JOHANNESBURG – South Africa’s president on Tuesday announced an “extraordinary budget” of $500 billion rand ($26 billion) to address the huge socioeconomic effects of the coronavirus pandemic, saying that “our country and the world we live in will never be the same again."
President Cyril Ramaphosa in a national address said the “historic” amount is roughly 10% of the GDP of sub-Saharan Africa's most developed country. The top priorities are combating the virus and relieving “hunger and social distress” as millions of South Africans struggle to survive under lockdown, he said.
One-tenth of the new special budget will go toward the country’s most vulnerable people over the next six months in one of the world’s most unequal nations. The pandemic has exacerbated inequalities, Ramaphosa said.
“We are resolved not merely to return our economy to where it was before the coronavirus, but to forge a new economy in a new global reality,” he said, adding that “our new economy must be founded on fairness, empowerment, justice and equality.”
Poverty and food insecurity have deepened dramatically since the lockdown began on March 27, Ramaphosa said, and he acknowledged that government food distribution has been unable to meet the “huge need.” Some 250,000 food parcels will be distributed over the next two weeks, said the president, who strongly condemned reports of officials diverting aid.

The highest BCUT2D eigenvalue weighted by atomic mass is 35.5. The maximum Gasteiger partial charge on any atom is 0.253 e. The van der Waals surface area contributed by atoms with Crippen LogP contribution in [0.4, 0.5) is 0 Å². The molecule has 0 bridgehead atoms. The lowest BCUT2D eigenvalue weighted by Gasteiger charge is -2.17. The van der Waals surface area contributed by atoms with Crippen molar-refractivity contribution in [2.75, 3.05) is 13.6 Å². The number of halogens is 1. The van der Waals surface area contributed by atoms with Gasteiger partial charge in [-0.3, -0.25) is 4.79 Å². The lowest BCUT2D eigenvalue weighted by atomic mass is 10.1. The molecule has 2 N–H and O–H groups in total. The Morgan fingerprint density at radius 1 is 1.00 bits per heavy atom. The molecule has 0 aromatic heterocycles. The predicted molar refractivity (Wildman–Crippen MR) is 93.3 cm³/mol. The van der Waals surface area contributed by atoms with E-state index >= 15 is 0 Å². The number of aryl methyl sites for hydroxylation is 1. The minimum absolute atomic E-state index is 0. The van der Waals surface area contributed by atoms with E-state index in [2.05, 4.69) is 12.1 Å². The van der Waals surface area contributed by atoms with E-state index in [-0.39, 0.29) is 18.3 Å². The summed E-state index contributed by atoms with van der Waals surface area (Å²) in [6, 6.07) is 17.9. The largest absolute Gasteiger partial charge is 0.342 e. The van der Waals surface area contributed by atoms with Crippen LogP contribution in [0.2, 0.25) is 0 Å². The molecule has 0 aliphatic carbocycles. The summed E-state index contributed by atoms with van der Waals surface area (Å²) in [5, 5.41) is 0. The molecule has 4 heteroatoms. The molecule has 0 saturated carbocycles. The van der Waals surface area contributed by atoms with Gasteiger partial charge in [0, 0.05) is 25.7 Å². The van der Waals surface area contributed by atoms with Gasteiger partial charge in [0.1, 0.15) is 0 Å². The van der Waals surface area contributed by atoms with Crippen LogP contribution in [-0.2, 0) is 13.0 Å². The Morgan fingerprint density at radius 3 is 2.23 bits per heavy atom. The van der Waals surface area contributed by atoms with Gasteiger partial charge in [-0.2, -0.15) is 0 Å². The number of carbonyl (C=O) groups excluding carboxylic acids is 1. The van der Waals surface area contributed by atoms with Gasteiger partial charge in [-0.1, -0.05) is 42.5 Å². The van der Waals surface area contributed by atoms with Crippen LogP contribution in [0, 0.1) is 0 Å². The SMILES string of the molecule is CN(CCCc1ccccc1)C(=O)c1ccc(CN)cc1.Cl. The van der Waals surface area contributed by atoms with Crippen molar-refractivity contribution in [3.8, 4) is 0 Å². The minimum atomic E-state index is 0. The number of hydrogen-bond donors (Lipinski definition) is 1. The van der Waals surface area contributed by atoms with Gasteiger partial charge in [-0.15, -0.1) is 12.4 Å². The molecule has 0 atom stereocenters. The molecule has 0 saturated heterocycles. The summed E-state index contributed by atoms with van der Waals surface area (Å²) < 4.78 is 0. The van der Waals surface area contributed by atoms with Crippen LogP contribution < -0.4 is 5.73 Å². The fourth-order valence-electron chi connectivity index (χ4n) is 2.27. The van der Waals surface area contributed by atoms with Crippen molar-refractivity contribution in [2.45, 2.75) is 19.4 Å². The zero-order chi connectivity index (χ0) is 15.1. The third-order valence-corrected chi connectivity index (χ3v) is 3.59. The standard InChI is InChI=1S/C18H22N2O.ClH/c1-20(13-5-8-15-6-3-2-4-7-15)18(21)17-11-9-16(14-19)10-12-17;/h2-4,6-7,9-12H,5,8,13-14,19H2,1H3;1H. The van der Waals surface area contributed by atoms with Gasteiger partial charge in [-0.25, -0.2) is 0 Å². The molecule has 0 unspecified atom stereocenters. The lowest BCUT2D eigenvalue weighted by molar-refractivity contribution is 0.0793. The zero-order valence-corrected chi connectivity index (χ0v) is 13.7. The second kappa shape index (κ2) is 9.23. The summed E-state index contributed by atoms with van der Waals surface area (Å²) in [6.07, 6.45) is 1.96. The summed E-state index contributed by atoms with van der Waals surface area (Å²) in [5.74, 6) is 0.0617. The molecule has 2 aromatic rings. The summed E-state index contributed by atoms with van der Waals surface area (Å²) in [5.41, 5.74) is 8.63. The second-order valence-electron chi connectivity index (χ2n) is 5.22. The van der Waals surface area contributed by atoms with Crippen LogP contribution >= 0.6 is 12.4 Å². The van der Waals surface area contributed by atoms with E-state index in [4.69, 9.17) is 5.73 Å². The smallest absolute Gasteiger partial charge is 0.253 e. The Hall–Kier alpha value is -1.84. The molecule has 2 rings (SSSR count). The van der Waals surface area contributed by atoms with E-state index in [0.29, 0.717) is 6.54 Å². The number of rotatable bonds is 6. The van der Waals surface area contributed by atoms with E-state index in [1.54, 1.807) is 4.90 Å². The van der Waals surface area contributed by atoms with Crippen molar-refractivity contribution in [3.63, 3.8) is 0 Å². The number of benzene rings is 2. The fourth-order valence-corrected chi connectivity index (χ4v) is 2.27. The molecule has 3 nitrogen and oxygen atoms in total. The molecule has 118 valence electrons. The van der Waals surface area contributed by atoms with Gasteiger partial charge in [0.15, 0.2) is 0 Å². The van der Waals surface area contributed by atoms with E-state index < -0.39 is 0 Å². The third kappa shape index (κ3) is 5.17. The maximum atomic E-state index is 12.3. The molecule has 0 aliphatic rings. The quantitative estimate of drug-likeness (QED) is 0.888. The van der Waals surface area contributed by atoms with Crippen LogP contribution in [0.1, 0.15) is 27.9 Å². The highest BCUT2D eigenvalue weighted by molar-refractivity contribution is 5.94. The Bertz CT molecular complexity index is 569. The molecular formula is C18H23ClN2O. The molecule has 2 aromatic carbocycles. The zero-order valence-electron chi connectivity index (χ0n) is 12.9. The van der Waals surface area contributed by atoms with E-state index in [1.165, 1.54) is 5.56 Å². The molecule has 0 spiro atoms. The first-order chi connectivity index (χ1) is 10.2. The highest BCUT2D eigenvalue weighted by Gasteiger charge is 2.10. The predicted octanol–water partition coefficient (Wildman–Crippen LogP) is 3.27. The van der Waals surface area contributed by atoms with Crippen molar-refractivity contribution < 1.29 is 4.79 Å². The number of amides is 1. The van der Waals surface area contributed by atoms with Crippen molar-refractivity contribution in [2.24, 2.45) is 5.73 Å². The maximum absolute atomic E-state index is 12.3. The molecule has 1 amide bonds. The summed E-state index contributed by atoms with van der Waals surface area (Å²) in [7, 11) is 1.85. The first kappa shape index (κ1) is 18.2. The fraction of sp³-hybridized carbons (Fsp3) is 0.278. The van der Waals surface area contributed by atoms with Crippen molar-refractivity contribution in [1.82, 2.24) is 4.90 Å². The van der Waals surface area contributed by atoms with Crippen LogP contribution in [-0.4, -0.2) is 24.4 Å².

Local media reports have described in stark detail how families are trying to practice social distancing in crowded shacks in informal settlements. Some communities have been in the dark for weeks or months, unable to meet electricity payments, Clean water often comes from shared community taps, if at all.
Ramaphosa said other priorities for the new budget include the protection of companies and workers in a country where the economy had been struggling even before the pandemic. The lockdown has halted most economic activity, with only essential service workers in sectors like food and healthcare allowed to operate.
A large part of the workforce is in the low-income informal sector. Ramaphosa announced special increases to the monthly social grants upon which about 16 million of South Africa’s 57 million people rely for survival.